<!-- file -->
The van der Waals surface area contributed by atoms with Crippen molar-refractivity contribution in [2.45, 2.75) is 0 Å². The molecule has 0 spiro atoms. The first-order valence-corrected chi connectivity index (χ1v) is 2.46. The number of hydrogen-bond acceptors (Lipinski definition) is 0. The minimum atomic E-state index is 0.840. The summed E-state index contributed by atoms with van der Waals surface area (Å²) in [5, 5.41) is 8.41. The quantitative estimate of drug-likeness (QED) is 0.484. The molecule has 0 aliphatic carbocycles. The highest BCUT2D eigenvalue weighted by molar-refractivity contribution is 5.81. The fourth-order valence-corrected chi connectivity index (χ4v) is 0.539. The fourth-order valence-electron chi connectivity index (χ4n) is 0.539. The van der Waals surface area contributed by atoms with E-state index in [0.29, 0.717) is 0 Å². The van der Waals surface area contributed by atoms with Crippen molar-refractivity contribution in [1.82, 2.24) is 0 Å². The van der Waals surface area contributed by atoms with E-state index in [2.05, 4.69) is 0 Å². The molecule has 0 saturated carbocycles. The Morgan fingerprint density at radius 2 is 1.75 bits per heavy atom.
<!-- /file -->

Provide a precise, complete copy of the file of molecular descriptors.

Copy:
The van der Waals surface area contributed by atoms with Crippen molar-refractivity contribution in [2.45, 2.75) is 0 Å². The molecule has 0 spiro atoms. The first-order valence-corrected chi connectivity index (χ1v) is 2.46. The number of hydrogen-bond acceptors (Lipinski definition) is 0. The minimum atomic E-state index is 0.840. The summed E-state index contributed by atoms with van der Waals surface area (Å²) in [5, 5.41) is 8.41. The quantitative estimate of drug-likeness (QED) is 0.484. The molecule has 0 aliphatic carbocycles. The highest BCUT2D eigenvalue weighted by molar-refractivity contribution is 5.81. The fourth-order valence-corrected chi connectivity index (χ4v) is 0.539. The fourth-order valence-electron chi connectivity index (χ4n) is 0.539. The van der Waals surface area contributed by atoms with E-state index in [0.29, 0.717) is 0 Å². The van der Waals surface area contributed by atoms with Crippen molar-refractivity contribution in [1.82, 2.24) is 0 Å². The van der Waals surface area contributed by atoms with E-state index in [2.05, 4.69) is 0 Å². The molecule has 0 saturated carbocycles. The Morgan fingerprint density at radius 2 is 1.75 bits per heavy atom.